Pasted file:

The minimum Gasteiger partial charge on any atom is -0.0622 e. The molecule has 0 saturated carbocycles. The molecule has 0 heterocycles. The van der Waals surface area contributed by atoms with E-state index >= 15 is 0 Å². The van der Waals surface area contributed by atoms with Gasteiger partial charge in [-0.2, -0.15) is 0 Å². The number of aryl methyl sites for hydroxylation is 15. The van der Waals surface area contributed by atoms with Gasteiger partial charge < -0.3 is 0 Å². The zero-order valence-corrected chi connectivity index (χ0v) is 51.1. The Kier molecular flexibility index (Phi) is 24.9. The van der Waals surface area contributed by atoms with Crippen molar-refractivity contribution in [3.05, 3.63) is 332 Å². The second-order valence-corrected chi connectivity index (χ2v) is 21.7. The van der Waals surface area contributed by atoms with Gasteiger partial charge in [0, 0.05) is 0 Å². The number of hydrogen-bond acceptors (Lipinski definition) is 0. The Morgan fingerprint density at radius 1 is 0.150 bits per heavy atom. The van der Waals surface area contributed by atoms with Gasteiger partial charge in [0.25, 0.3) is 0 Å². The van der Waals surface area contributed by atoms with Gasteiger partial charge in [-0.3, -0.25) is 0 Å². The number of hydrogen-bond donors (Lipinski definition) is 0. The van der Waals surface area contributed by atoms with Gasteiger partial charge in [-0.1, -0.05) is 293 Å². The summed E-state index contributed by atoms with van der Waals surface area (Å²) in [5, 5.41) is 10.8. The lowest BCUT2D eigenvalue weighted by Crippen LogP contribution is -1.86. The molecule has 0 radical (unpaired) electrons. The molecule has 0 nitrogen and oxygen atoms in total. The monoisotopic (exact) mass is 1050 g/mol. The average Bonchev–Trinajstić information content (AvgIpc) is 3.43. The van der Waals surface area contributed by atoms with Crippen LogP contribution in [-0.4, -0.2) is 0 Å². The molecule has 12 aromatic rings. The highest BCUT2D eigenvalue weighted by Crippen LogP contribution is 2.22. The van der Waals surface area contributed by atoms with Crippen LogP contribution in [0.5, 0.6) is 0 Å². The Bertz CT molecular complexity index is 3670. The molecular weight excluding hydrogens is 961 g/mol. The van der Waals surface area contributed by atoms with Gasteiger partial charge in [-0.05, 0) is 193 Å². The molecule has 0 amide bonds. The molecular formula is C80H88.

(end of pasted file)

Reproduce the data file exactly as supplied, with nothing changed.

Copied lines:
The minimum Gasteiger partial charge on any atom is -0.0622 e. The molecule has 0 saturated carbocycles. The molecule has 0 heterocycles. The van der Waals surface area contributed by atoms with E-state index >= 15 is 0 Å². The van der Waals surface area contributed by atoms with Gasteiger partial charge in [-0.2, -0.15) is 0 Å². The number of aryl methyl sites for hydroxylation is 15. The van der Waals surface area contributed by atoms with Gasteiger partial charge < -0.3 is 0 Å². The zero-order valence-corrected chi connectivity index (χ0v) is 51.1. The Kier molecular flexibility index (Phi) is 24.9. The van der Waals surface area contributed by atoms with Crippen molar-refractivity contribution in [3.05, 3.63) is 332 Å². The second-order valence-corrected chi connectivity index (χ2v) is 21.7. The van der Waals surface area contributed by atoms with Gasteiger partial charge in [0, 0.05) is 0 Å². The number of hydrogen-bond acceptors (Lipinski definition) is 0. The Morgan fingerprint density at radius 1 is 0.150 bits per heavy atom. The van der Waals surface area contributed by atoms with Gasteiger partial charge in [0.25, 0.3) is 0 Å². The van der Waals surface area contributed by atoms with Gasteiger partial charge in [-0.3, -0.25) is 0 Å². The number of hydrogen-bond donors (Lipinski definition) is 0. The van der Waals surface area contributed by atoms with Gasteiger partial charge in [-0.1, -0.05) is 293 Å². The summed E-state index contributed by atoms with van der Waals surface area (Å²) in [5, 5.41) is 10.8. The lowest BCUT2D eigenvalue weighted by Crippen LogP contribution is -1.86. The molecule has 0 radical (unpaired) electrons. The molecule has 0 nitrogen and oxygen atoms in total. The monoisotopic (exact) mass is 1050 g/mol. The average Bonchev–Trinajstić information content (AvgIpc) is 3.43. The van der Waals surface area contributed by atoms with Crippen LogP contribution in [-0.4, -0.2) is 0 Å². The molecule has 12 aromatic rings. The highest BCUT2D eigenvalue weighted by Crippen LogP contribution is 2.22. The van der Waals surface area contributed by atoms with Crippen LogP contribution in [0.5, 0.6) is 0 Å². The Bertz CT molecular complexity index is 3670. The molecular weight excluding hydrogens is 961 g/mol. The van der Waals surface area contributed by atoms with Gasteiger partial charge in [-0.05, 0) is 193 Å². The molecule has 0 amide bonds. The molecular formula is C80H88.